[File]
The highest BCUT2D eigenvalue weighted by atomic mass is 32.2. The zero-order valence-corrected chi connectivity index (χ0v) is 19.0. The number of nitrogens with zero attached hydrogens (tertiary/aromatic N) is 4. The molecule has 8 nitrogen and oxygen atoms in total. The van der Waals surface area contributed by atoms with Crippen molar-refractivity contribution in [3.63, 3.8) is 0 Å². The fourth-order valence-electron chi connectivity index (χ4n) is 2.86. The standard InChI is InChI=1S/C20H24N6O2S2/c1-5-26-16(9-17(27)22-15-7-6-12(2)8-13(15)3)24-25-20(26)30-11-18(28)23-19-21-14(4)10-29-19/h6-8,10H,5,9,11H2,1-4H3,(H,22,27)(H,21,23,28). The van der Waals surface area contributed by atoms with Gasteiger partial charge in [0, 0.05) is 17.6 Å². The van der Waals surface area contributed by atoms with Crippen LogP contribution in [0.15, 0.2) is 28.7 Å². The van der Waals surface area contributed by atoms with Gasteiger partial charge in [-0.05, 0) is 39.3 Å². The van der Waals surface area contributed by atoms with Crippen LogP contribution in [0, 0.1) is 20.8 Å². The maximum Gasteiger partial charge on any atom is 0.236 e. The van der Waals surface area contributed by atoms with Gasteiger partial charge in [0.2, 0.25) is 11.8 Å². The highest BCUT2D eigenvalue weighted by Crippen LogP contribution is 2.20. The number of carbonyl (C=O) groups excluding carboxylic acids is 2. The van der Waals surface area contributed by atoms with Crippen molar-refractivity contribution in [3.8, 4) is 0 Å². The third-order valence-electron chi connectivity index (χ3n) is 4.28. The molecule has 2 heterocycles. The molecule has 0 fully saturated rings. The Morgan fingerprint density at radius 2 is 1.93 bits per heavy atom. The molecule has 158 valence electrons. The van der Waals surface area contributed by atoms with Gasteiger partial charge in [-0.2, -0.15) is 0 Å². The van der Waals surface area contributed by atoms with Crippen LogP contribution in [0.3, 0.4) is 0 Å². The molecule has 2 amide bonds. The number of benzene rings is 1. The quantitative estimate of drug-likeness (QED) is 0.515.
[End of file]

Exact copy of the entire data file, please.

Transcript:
The highest BCUT2D eigenvalue weighted by atomic mass is 32.2. The zero-order valence-corrected chi connectivity index (χ0v) is 19.0. The number of nitrogens with zero attached hydrogens (tertiary/aromatic N) is 4. The molecule has 8 nitrogen and oxygen atoms in total. The van der Waals surface area contributed by atoms with Crippen molar-refractivity contribution in [3.63, 3.8) is 0 Å². The fourth-order valence-electron chi connectivity index (χ4n) is 2.86. The standard InChI is InChI=1S/C20H24N6O2S2/c1-5-26-16(9-17(27)22-15-7-6-12(2)8-13(15)3)24-25-20(26)30-11-18(28)23-19-21-14(4)10-29-19/h6-8,10H,5,9,11H2,1-4H3,(H,22,27)(H,21,23,28). The van der Waals surface area contributed by atoms with Gasteiger partial charge in [0, 0.05) is 17.6 Å². The van der Waals surface area contributed by atoms with Crippen LogP contribution in [0.15, 0.2) is 28.7 Å². The van der Waals surface area contributed by atoms with Gasteiger partial charge in [-0.05, 0) is 39.3 Å². The van der Waals surface area contributed by atoms with Crippen LogP contribution in [0, 0.1) is 20.8 Å². The maximum Gasteiger partial charge on any atom is 0.236 e. The van der Waals surface area contributed by atoms with Gasteiger partial charge in [0.2, 0.25) is 11.8 Å². The highest BCUT2D eigenvalue weighted by Crippen LogP contribution is 2.20. The number of carbonyl (C=O) groups excluding carboxylic acids is 2. The van der Waals surface area contributed by atoms with Crippen molar-refractivity contribution in [3.8, 4) is 0 Å². The third-order valence-electron chi connectivity index (χ3n) is 4.28. The molecule has 2 heterocycles. The molecule has 0 fully saturated rings. The Morgan fingerprint density at radius 2 is 1.93 bits per heavy atom. The molecule has 158 valence electrons. The van der Waals surface area contributed by atoms with Gasteiger partial charge in [-0.2, -0.15) is 0 Å². The van der Waals surface area contributed by atoms with Crippen LogP contribution in [0.3, 0.4) is 0 Å². The molecule has 2 amide bonds. The number of benzene rings is 1. The quantitative estimate of drug-likeness (QED) is 0.515.